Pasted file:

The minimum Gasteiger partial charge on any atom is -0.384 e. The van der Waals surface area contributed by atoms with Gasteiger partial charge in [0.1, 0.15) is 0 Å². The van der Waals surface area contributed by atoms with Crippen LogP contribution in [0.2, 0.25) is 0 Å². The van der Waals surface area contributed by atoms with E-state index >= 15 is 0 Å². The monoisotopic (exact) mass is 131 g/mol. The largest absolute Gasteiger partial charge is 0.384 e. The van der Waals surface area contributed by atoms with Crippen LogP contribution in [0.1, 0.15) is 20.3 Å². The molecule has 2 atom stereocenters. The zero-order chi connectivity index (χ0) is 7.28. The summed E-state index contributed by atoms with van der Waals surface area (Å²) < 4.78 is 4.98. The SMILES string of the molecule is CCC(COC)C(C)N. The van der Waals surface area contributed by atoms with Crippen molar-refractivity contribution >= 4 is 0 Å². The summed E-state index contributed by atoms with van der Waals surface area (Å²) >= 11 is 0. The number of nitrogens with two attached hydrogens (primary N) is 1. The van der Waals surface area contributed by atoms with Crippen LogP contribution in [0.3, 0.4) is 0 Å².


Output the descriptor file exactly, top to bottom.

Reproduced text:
The minimum Gasteiger partial charge on any atom is -0.384 e. The van der Waals surface area contributed by atoms with Gasteiger partial charge in [0.1, 0.15) is 0 Å². The van der Waals surface area contributed by atoms with Crippen LogP contribution in [0.2, 0.25) is 0 Å². The van der Waals surface area contributed by atoms with E-state index >= 15 is 0 Å². The monoisotopic (exact) mass is 131 g/mol. The largest absolute Gasteiger partial charge is 0.384 e. The van der Waals surface area contributed by atoms with Crippen LogP contribution in [0.1, 0.15) is 20.3 Å². The molecule has 2 atom stereocenters. The zero-order chi connectivity index (χ0) is 7.28. The summed E-state index contributed by atoms with van der Waals surface area (Å²) < 4.78 is 4.98. The SMILES string of the molecule is CCC(COC)C(C)N. The van der Waals surface area contributed by atoms with Crippen molar-refractivity contribution >= 4 is 0 Å². The summed E-state index contributed by atoms with van der Waals surface area (Å²) >= 11 is 0. The number of nitrogens with two attached hydrogens (primary N) is 1. The van der Waals surface area contributed by atoms with Crippen LogP contribution in [0.3, 0.4) is 0 Å².